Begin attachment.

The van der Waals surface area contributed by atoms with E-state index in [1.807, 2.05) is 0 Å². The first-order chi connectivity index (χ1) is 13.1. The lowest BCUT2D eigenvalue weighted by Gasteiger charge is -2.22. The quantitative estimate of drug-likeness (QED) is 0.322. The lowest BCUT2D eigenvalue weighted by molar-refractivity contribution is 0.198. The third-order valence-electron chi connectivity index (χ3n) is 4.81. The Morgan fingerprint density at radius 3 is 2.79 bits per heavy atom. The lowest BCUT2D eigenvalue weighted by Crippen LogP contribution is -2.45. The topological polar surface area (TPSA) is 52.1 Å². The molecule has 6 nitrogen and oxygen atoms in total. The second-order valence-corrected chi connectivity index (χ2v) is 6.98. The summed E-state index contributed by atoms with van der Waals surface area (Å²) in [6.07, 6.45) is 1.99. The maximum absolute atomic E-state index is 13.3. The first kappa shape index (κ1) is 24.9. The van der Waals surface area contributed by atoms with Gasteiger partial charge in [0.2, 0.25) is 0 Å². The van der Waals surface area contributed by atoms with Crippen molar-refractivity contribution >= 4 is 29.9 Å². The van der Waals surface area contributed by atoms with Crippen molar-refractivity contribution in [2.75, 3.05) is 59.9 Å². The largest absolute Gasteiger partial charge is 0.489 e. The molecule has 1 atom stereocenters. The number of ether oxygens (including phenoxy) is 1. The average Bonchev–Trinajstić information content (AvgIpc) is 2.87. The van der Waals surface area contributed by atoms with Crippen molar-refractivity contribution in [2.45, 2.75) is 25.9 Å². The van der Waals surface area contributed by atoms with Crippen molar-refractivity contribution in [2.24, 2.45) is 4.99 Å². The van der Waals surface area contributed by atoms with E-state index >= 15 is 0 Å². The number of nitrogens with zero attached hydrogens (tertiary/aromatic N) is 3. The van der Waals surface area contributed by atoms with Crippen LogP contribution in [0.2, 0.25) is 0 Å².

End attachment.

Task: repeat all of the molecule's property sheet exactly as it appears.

The van der Waals surface area contributed by atoms with E-state index in [1.807, 2.05) is 0 Å². The first-order chi connectivity index (χ1) is 13.1. The lowest BCUT2D eigenvalue weighted by Gasteiger charge is -2.22. The quantitative estimate of drug-likeness (QED) is 0.322. The lowest BCUT2D eigenvalue weighted by molar-refractivity contribution is 0.198. The third-order valence-electron chi connectivity index (χ3n) is 4.81. The Morgan fingerprint density at radius 3 is 2.79 bits per heavy atom. The lowest BCUT2D eigenvalue weighted by Crippen LogP contribution is -2.45. The topological polar surface area (TPSA) is 52.1 Å². The molecule has 6 nitrogen and oxygen atoms in total. The second-order valence-corrected chi connectivity index (χ2v) is 6.98. The summed E-state index contributed by atoms with van der Waals surface area (Å²) in [6.07, 6.45) is 1.99. The maximum absolute atomic E-state index is 13.3. The first kappa shape index (κ1) is 24.9. The van der Waals surface area contributed by atoms with Gasteiger partial charge in [0.2, 0.25) is 0 Å². The van der Waals surface area contributed by atoms with Crippen molar-refractivity contribution >= 4 is 29.9 Å². The van der Waals surface area contributed by atoms with Crippen molar-refractivity contribution in [2.75, 3.05) is 59.9 Å². The largest absolute Gasteiger partial charge is 0.489 e. The molecule has 1 atom stereocenters. The number of ether oxygens (including phenoxy) is 1. The average Bonchev–Trinajstić information content (AvgIpc) is 2.87. The van der Waals surface area contributed by atoms with Crippen molar-refractivity contribution in [2.45, 2.75) is 25.9 Å². The van der Waals surface area contributed by atoms with Crippen molar-refractivity contribution in [2.24, 2.45) is 4.99 Å². The van der Waals surface area contributed by atoms with E-state index >= 15 is 0 Å². The number of nitrogens with zero attached hydrogens (tertiary/aromatic N) is 3. The van der Waals surface area contributed by atoms with Crippen LogP contribution in [0.2, 0.25) is 0 Å².